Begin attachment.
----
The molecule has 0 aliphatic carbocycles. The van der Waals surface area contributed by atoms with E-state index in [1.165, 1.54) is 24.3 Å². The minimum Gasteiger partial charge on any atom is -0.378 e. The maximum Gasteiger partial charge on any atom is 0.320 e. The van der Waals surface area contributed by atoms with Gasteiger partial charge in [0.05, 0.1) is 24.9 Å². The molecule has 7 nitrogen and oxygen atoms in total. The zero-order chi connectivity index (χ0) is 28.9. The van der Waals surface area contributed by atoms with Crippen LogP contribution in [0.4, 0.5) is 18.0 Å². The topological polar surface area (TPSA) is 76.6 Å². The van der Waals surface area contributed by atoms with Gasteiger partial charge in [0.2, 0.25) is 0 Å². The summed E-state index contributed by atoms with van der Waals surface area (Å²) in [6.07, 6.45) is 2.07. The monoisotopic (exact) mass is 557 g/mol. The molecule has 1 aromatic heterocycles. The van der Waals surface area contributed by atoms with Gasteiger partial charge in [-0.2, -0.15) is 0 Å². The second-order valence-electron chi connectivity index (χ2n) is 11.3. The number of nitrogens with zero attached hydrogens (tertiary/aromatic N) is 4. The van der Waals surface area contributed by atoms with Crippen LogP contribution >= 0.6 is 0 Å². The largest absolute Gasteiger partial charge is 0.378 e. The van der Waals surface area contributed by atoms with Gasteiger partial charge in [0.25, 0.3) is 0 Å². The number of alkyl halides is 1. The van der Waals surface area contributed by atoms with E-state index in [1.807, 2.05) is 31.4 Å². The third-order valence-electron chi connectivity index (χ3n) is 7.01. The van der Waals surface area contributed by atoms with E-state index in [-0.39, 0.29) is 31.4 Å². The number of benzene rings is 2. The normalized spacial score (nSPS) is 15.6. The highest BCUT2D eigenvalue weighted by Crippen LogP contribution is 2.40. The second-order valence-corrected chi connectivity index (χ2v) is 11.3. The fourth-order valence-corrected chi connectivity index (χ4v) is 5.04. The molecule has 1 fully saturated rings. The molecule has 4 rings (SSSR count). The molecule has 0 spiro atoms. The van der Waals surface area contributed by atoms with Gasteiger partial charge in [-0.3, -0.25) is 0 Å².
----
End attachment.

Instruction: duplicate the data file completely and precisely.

The molecule has 0 aliphatic carbocycles. The van der Waals surface area contributed by atoms with E-state index in [1.165, 1.54) is 24.3 Å². The minimum Gasteiger partial charge on any atom is -0.378 e. The maximum Gasteiger partial charge on any atom is 0.320 e. The van der Waals surface area contributed by atoms with Gasteiger partial charge in [0.05, 0.1) is 24.9 Å². The molecule has 7 nitrogen and oxygen atoms in total. The zero-order chi connectivity index (χ0) is 28.9. The van der Waals surface area contributed by atoms with Crippen LogP contribution in [0.4, 0.5) is 18.0 Å². The topological polar surface area (TPSA) is 76.6 Å². The van der Waals surface area contributed by atoms with Gasteiger partial charge in [0.2, 0.25) is 0 Å². The summed E-state index contributed by atoms with van der Waals surface area (Å²) in [6.07, 6.45) is 2.07. The monoisotopic (exact) mass is 557 g/mol. The molecule has 1 aromatic heterocycles. The van der Waals surface area contributed by atoms with Gasteiger partial charge in [-0.2, -0.15) is 0 Å². The second-order valence-electron chi connectivity index (χ2n) is 11.3. The number of nitrogens with zero attached hydrogens (tertiary/aromatic N) is 4. The van der Waals surface area contributed by atoms with Crippen LogP contribution >= 0.6 is 0 Å². The largest absolute Gasteiger partial charge is 0.378 e. The van der Waals surface area contributed by atoms with Gasteiger partial charge in [0.25, 0.3) is 0 Å². The number of alkyl halides is 1. The van der Waals surface area contributed by atoms with E-state index in [1.807, 2.05) is 31.4 Å². The third-order valence-electron chi connectivity index (χ3n) is 7.01. The van der Waals surface area contributed by atoms with E-state index in [-0.39, 0.29) is 31.4 Å². The number of benzene rings is 2. The normalized spacial score (nSPS) is 15.6. The highest BCUT2D eigenvalue weighted by Crippen LogP contribution is 2.40. The second-order valence-corrected chi connectivity index (χ2v) is 11.3. The fourth-order valence-corrected chi connectivity index (χ4v) is 5.04. The molecule has 1 fully saturated rings. The molecule has 4 rings (SSSR count). The molecule has 0 spiro atoms. The van der Waals surface area contributed by atoms with Gasteiger partial charge in [-0.3, -0.25) is 0 Å².